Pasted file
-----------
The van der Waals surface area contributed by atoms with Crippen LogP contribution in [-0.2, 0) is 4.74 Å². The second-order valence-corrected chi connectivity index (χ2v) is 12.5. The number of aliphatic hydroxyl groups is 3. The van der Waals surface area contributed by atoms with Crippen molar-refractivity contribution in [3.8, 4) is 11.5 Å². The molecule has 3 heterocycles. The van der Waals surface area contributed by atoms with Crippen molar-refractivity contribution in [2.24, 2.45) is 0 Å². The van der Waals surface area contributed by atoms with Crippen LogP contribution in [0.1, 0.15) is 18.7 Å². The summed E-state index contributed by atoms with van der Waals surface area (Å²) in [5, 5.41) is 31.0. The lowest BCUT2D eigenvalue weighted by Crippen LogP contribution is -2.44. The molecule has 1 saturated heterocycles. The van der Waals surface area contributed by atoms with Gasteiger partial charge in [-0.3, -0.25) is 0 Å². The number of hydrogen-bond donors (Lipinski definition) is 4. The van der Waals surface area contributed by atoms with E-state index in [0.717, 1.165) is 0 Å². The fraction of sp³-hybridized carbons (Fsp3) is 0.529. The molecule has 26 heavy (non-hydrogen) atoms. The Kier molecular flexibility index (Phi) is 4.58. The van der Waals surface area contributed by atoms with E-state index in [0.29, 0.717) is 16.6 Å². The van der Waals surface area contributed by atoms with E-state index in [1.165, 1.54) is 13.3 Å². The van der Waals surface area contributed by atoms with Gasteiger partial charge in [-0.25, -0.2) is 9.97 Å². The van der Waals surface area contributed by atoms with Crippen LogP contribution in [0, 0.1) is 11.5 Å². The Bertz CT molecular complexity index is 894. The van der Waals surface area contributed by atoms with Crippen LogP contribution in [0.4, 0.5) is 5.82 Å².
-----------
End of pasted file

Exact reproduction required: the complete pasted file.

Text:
The van der Waals surface area contributed by atoms with Crippen LogP contribution in [-0.2, 0) is 4.74 Å². The second-order valence-corrected chi connectivity index (χ2v) is 12.5. The number of aliphatic hydroxyl groups is 3. The van der Waals surface area contributed by atoms with Crippen molar-refractivity contribution in [3.8, 4) is 11.5 Å². The molecule has 3 heterocycles. The van der Waals surface area contributed by atoms with Crippen molar-refractivity contribution in [2.24, 2.45) is 0 Å². The van der Waals surface area contributed by atoms with Crippen LogP contribution in [0.1, 0.15) is 18.7 Å². The summed E-state index contributed by atoms with van der Waals surface area (Å²) in [5, 5.41) is 31.0. The lowest BCUT2D eigenvalue weighted by Crippen LogP contribution is -2.44. The molecule has 1 saturated heterocycles. The van der Waals surface area contributed by atoms with Gasteiger partial charge in [-0.3, -0.25) is 0 Å². The number of hydrogen-bond donors (Lipinski definition) is 4. The van der Waals surface area contributed by atoms with E-state index in [0.717, 1.165) is 0 Å². The fraction of sp³-hybridized carbons (Fsp3) is 0.529. The molecule has 26 heavy (non-hydrogen) atoms. The Kier molecular flexibility index (Phi) is 4.58. The van der Waals surface area contributed by atoms with E-state index in [0.29, 0.717) is 16.6 Å². The van der Waals surface area contributed by atoms with E-state index in [1.165, 1.54) is 13.3 Å². The van der Waals surface area contributed by atoms with Gasteiger partial charge in [-0.25, -0.2) is 9.97 Å². The van der Waals surface area contributed by atoms with Crippen LogP contribution in [0, 0.1) is 11.5 Å². The Bertz CT molecular complexity index is 894. The van der Waals surface area contributed by atoms with Crippen LogP contribution in [0.4, 0.5) is 5.82 Å².